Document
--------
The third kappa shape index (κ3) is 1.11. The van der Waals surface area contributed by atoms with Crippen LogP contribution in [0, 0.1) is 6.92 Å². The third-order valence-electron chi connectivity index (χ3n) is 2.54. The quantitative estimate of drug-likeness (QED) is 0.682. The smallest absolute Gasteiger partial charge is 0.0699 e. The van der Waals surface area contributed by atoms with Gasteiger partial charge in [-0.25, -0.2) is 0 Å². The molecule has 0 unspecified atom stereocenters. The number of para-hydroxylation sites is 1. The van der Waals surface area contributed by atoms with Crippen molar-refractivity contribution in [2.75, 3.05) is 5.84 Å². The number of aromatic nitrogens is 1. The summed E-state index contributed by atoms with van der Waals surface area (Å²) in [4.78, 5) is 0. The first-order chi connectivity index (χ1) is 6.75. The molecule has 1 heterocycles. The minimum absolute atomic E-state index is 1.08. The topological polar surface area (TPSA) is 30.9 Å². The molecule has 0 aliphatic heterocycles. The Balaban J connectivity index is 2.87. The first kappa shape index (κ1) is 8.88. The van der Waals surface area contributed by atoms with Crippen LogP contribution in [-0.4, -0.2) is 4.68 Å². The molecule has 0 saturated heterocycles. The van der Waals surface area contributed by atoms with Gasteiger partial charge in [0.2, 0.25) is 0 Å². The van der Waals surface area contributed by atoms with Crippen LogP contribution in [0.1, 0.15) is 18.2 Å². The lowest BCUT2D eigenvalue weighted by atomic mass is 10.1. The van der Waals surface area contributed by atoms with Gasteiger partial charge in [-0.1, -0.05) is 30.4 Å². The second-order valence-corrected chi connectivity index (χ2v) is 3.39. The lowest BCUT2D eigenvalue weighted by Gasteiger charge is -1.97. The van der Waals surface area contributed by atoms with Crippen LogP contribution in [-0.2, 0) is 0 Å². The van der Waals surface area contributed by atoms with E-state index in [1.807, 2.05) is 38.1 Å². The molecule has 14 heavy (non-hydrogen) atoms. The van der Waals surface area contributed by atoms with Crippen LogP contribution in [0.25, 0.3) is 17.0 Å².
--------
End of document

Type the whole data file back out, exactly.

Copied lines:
The third kappa shape index (κ3) is 1.11. The van der Waals surface area contributed by atoms with Crippen LogP contribution in [0, 0.1) is 6.92 Å². The third-order valence-electron chi connectivity index (χ3n) is 2.54. The quantitative estimate of drug-likeness (QED) is 0.682. The smallest absolute Gasteiger partial charge is 0.0699 e. The van der Waals surface area contributed by atoms with Gasteiger partial charge in [-0.25, -0.2) is 0 Å². The molecule has 0 unspecified atom stereocenters. The number of para-hydroxylation sites is 1. The van der Waals surface area contributed by atoms with Crippen molar-refractivity contribution in [2.75, 3.05) is 5.84 Å². The number of aromatic nitrogens is 1. The summed E-state index contributed by atoms with van der Waals surface area (Å²) in [4.78, 5) is 0. The first-order chi connectivity index (χ1) is 6.75. The molecule has 1 heterocycles. The minimum absolute atomic E-state index is 1.08. The topological polar surface area (TPSA) is 30.9 Å². The molecule has 0 aliphatic heterocycles. The Balaban J connectivity index is 2.87. The first kappa shape index (κ1) is 8.88. The van der Waals surface area contributed by atoms with Crippen LogP contribution in [-0.4, -0.2) is 4.68 Å². The molecule has 0 saturated heterocycles. The van der Waals surface area contributed by atoms with Gasteiger partial charge in [0.2, 0.25) is 0 Å². The van der Waals surface area contributed by atoms with Crippen LogP contribution in [0.1, 0.15) is 18.2 Å². The lowest BCUT2D eigenvalue weighted by atomic mass is 10.1. The van der Waals surface area contributed by atoms with Gasteiger partial charge in [-0.1, -0.05) is 30.4 Å². The second-order valence-corrected chi connectivity index (χ2v) is 3.39. The lowest BCUT2D eigenvalue weighted by Gasteiger charge is -1.97. The van der Waals surface area contributed by atoms with Crippen LogP contribution in [-0.2, 0) is 0 Å². The van der Waals surface area contributed by atoms with E-state index in [1.807, 2.05) is 38.1 Å². The molecule has 14 heavy (non-hydrogen) atoms. The van der Waals surface area contributed by atoms with Crippen LogP contribution in [0.25, 0.3) is 17.0 Å².